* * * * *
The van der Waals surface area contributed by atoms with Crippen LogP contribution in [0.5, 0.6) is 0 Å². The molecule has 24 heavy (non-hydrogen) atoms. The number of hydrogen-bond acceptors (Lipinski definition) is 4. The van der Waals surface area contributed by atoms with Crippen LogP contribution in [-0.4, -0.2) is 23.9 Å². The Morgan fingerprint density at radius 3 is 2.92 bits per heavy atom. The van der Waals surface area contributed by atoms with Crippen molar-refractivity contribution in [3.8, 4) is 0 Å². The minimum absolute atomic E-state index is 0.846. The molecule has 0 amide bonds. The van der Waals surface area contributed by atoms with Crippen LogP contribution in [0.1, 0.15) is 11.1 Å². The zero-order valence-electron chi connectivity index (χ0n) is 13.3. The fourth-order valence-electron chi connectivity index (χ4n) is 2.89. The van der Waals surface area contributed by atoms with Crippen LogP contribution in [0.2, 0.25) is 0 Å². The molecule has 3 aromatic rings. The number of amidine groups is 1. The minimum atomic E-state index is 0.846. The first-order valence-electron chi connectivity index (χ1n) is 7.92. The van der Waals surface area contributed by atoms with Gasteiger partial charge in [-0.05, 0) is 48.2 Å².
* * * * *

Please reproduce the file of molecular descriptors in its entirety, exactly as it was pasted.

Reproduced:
The van der Waals surface area contributed by atoms with Crippen LogP contribution in [0.5, 0.6) is 0 Å². The molecule has 24 heavy (non-hydrogen) atoms. The number of hydrogen-bond acceptors (Lipinski definition) is 4. The van der Waals surface area contributed by atoms with Crippen LogP contribution in [-0.4, -0.2) is 23.9 Å². The Morgan fingerprint density at radius 3 is 2.92 bits per heavy atom. The van der Waals surface area contributed by atoms with Crippen molar-refractivity contribution in [3.8, 4) is 0 Å². The minimum absolute atomic E-state index is 0.846. The molecule has 0 amide bonds. The van der Waals surface area contributed by atoms with Crippen LogP contribution in [0.1, 0.15) is 11.1 Å². The zero-order valence-electron chi connectivity index (χ0n) is 13.3. The fourth-order valence-electron chi connectivity index (χ4n) is 2.89. The van der Waals surface area contributed by atoms with Crippen LogP contribution in [0.2, 0.25) is 0 Å². The molecule has 3 aromatic rings. The number of amidine groups is 1. The minimum atomic E-state index is 0.846. The first-order valence-electron chi connectivity index (χ1n) is 7.92. The van der Waals surface area contributed by atoms with Gasteiger partial charge in [-0.05, 0) is 48.2 Å².